Dcentralab Diligence Analysis: Robinhood Hack & $RBH Rugpull

Dcentralab Diligence Analysis: Robinhood Hack & $RBH Rugpull

Yesterday, on January 25th, 2022, the popular trading app Robinhood made a strange announcement on Twitter and other social media channels. In the announcement, the account seemingly reminded users regarding a so-called “official” Robinhood token, $RBH, listing on Pancakeswap.

The hacker likely gained access to Robinhood’s official social media accounts via phishing.

The announcement published by the hacker on Twitter

Perceptive users quickly labeled the token $RBH as a scam and deduced that Robinhood’s Twitter account was hacked. The post was removed in less than an hour, but some users bought the fraudulent $RBH token within that time.

The RBH token listing was a classic “rug-pull” type of scam, and within a short time, the issuer removed all liquidity from Pancakeswap. By removing liquidity, buyers were stuck with a useless coin that could not be traded or exchanged.

According to BSCscan, the $RBH issuer managed to steal 26 BNB, valued at roughly $8000 USD. Furthermore, the issuer deployed the token and funded the scam via a Binance account, meaning that the issuer likely went through a KYC process. As such, the issuer will probably be caught and handed to the authorities shortly.

While not very common, this incident was not the first time a prominent Twitter account was hacked to spread a scam.

The 2020 Big Social Media Hack

On July 15th, 2020, one of the most significant hacking incidents occurred when the official Twitter accounts of some of the world’s most influential people and companies were hacked. Among them were the Twitter accounts of former U.S. President Barack Obama, Microsoft co-founder Bill Gates, Amazon CEO Jeff Bezos, Apple, Uber, and even the official Twitter account of the cryptocurrency exchange platform, Coinbase. The hackers posted a message that promised to double any Bitcoin payment sent to their provided address.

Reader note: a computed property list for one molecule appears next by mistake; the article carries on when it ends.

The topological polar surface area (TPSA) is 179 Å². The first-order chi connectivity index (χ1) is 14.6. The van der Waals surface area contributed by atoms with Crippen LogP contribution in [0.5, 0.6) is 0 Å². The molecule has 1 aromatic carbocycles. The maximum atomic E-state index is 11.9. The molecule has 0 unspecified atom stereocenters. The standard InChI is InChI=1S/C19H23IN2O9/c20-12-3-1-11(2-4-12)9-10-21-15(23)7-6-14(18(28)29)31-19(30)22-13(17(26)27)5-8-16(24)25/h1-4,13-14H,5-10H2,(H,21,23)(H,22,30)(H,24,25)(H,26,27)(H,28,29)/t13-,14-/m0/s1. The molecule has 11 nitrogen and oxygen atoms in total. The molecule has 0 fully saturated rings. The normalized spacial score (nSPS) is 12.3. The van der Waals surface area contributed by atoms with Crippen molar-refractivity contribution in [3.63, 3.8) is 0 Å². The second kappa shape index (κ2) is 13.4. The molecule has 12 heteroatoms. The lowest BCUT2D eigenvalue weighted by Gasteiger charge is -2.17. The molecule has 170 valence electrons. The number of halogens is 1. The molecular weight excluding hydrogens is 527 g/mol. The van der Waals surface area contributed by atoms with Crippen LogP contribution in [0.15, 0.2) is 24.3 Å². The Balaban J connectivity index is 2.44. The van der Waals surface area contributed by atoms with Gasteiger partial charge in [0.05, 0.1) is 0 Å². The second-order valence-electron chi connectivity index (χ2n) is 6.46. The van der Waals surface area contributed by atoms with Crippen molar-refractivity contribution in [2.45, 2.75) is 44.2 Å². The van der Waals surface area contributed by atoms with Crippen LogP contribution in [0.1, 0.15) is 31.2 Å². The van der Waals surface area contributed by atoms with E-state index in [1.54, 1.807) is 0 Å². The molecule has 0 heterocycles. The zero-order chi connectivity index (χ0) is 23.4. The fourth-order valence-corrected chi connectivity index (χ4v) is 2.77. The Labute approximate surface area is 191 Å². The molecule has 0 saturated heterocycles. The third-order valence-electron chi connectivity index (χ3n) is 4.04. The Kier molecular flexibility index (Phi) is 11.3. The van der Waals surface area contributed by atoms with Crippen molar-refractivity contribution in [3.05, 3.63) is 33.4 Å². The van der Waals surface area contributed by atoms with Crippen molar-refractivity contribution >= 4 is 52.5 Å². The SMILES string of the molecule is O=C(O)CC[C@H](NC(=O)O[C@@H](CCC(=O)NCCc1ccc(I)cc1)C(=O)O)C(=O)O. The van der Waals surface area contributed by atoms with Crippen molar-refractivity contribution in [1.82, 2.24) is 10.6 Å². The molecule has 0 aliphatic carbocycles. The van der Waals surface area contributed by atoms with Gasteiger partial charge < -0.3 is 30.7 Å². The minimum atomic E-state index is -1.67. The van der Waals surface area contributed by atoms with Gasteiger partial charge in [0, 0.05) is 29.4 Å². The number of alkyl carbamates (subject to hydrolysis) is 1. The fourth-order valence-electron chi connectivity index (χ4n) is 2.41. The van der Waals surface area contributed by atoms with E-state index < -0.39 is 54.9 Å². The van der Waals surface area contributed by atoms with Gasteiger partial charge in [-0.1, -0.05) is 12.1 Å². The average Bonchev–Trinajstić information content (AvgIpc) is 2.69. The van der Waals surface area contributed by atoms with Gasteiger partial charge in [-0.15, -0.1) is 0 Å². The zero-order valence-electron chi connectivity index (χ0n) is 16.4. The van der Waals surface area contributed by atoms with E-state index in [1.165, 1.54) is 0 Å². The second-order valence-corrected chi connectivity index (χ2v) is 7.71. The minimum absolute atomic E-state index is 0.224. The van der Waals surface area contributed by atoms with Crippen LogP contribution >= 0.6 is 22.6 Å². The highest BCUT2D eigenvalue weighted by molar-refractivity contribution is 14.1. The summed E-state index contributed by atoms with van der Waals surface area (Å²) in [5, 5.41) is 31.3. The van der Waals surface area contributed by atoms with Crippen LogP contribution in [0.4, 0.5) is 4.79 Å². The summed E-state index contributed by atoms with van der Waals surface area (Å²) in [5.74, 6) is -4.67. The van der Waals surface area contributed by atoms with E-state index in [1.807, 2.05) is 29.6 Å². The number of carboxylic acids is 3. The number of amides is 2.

Hackers exploiting Obama’s Twitter to promote a Bitcoin scam

This incident has raised some serious security concerns, as the accounts hacked were verified and belonged to some of the world’s most influential people and companies. The hackers could gain access to these accounts by exploiting a vulnerability in Twitter’s internal systems. The breach allowed them to post on the accounts and send private messages to the account holders.

The attackers also used the accounts to spread a Bitcoin scam, asking people to send money to a specific Bitcoin address with the promise of having it doubled. The attackers then moved the funds to other accounts, likely in an attempt to launder the money.

In response to the incident, Twitter immediately secured the accounts and prevented further damage. They implemented additional security measures for all verified accounts and disabled the ability to reset passwords for a few hours.

The authorities later apprehended the group of hackers involved.

How to Avoid Social Media Crypto Scams

Social media crypto scams are a growing problem, as they allow scammers to easily reach large numbers of people with the intent of defrauding them. To protect yourself from falling victim to these scams, it is crucial to recognize the warning signs and take the necessary steps to avoid them.

The first step to avoiding social media crypto scams is to be aware of the common tactics employed by scammers. These tactics include creating fake accounts that mimic those of legitimate crypto companies, offering “too good to be true” investment opportunities, and making false claims about their products or services. Be vigilant and critically evaluate any information on social media, especially cryptocurrency-related information.

Be vigilant regarding offers regarding cryptocurrency, even from trusted social media accounts. Make sure to research before investing in any cryptocurrency, and only use reputable exchanges and wallets. Additionally, be wary of any offers that seem too good to be true, as this is often a red flag of a scam.

About Dcentralab Diligence

Dcentralab Diligence is a blockchain-based security firm based in Belgrade and Tel Aviv. We provide comprehensive smart contract audits and security consultations for the web3 industry. The team behind Dcentralab Diligence has years of experience in blockchain development and cyber security.

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